The union ministry of finance is probing the 2018 appointment of TS Vijayan as a director of Yes Bank without obtaining a formal approval from the government. After issuing show cause notice, the ministry has reportedly appointed United India Insurance Company’s chief vigilance officer (CVO) R Balasubramanian, as the inquiry officer, to probe the matter.
The controversial former chairman of the Insurance Regulatory Development Authority of India (IRDAI) had been given the job of insurance regulator under the United Progressive Alliance (UPA), despite the ignominy in 2011 of being demoted to mere managing director, while he was chairman of the Life Insurance Corp of India (LIC) .
He also faced a probe by the Central Bureau of Investigation (CBI) and the Central Vigilance Commission (CVC). Despite this, his appointment to IRDAI, a regulatory position, was cleared on the personal recommendation of P Chidambaram, after he returned to the finance ministry in 2013.
Even while he was at IRDAI, there have been several allegations against him following relentless questions raised by a whistleblower through Right To Information (RTI) applications. They pertained to how his conduct as the perks that he gave himself, which were beyond his entitlement.
As regards the latest action, a report from Economic Times says, “The finance ministry is also probing if Vijayan had any role in informing the Kerala government about the Yes Bank crises in advance.
Months before the Reserve Bank of India (RBI) imposed a withdrawal limit of Rs50,000 per depositor in the Yes Bank, the Kerala Infrastructure Investment Fund (KIIF) withdrew all its funds of more than Rs250 crore from the bank.”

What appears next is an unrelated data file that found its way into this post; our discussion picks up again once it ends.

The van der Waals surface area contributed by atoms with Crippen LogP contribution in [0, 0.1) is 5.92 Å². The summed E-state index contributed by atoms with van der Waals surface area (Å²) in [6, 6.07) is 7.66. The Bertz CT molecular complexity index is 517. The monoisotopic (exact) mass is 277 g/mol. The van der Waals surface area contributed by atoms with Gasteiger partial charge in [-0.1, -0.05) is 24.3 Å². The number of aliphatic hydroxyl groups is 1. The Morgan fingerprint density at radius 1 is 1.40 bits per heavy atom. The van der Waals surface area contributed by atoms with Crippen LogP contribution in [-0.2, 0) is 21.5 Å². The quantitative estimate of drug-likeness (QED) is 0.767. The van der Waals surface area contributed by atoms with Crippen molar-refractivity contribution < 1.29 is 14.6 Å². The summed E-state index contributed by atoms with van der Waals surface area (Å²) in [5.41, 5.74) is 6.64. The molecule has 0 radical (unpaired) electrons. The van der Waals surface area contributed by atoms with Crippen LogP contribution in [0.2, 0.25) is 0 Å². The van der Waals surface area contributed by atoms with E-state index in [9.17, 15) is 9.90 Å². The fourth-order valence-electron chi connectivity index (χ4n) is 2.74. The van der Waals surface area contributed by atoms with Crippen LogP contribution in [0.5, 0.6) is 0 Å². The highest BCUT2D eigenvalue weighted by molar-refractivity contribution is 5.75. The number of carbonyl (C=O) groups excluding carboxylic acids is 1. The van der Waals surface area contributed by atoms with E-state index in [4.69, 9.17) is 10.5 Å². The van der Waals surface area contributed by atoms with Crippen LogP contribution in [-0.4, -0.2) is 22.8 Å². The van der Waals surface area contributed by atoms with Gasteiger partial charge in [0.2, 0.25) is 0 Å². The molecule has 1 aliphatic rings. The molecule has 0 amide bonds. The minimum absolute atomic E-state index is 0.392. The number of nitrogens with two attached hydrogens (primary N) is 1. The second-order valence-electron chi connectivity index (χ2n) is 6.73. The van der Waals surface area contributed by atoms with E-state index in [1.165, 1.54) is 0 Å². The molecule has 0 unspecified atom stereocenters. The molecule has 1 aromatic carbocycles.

(TS Vijayan being welcomed by Kerala chief minister Pinarayi Vijayan)
Mr Vijayan joined the board of KIFF on 30 June 2020. In February 2018, Vijayan had retired as chairman of IRDAI and immediately in December, he became board member of Yes Bank.
As per the IRDAI Act, there is a bar on future employment of members. Section 8 of the Act says, ” The chairperson and the whole-time members shall not, for a period of two years from the date on which they cease to hold office as such, except with the previous approval of the central government, accept- (a) any employment either under the central government or under any state government; or (b) any appointment in any company in the insurance sector.”
While the IRDAI Act does not bar Mr Vijayan from becoming director of Yes Bank, he was mandated to seek prior approval from the government before accepting the job.
As per the report from ET, Yes Bank is corporate agent to insurance companies including Max Life and Reliance General Insurance, which are directly regulated by IRDAI.
In 2018, Yes Bank was grappling with increasing non-performing assets (NPAs) as well as resignation of three of its directors, including chairman Ashok Chawla. In December that year, it decided to appoint TS Vijayan as additional director with independent charge of Yes Bank for five years.
Interestingly, Mr Vijayan was also a key member of the search & selection committee (‘S&SC’) set up to identify a suitable successor for Rana Kapoor as new MD & CEO of Yes Bank.
However, in March 2020, the ministry of finance, through a gazette notification, put a moratorium on Yes Bank till 3 April 2020 and superseded its board of directors. The Bank, fourth largest private sector lender in India, has been asked not to pay any depositor more than Rs50,000 from any account including saving, current or any deposit account.
Before assuming charge as chairman of IRDAI in 2013, Mr Vijayan held several senior leadership positions in various capacities in the Life Insurance Corporation of India (LIC), India’s largest Insurance company, and assumed responsibility as its Chairman in 2006. His career in LIC started as a direct recruit officer in 1977 and some of the important assignments held by him were managing director of LIC, executive director (IT & BPR), director and chief executive of LIC Housing Finance Ltd.
In May 2011, Mr Vijayan was demoted as managing director after a five-year term as the chairman of LIC, an unusual first in the history of the country’s largest insurer.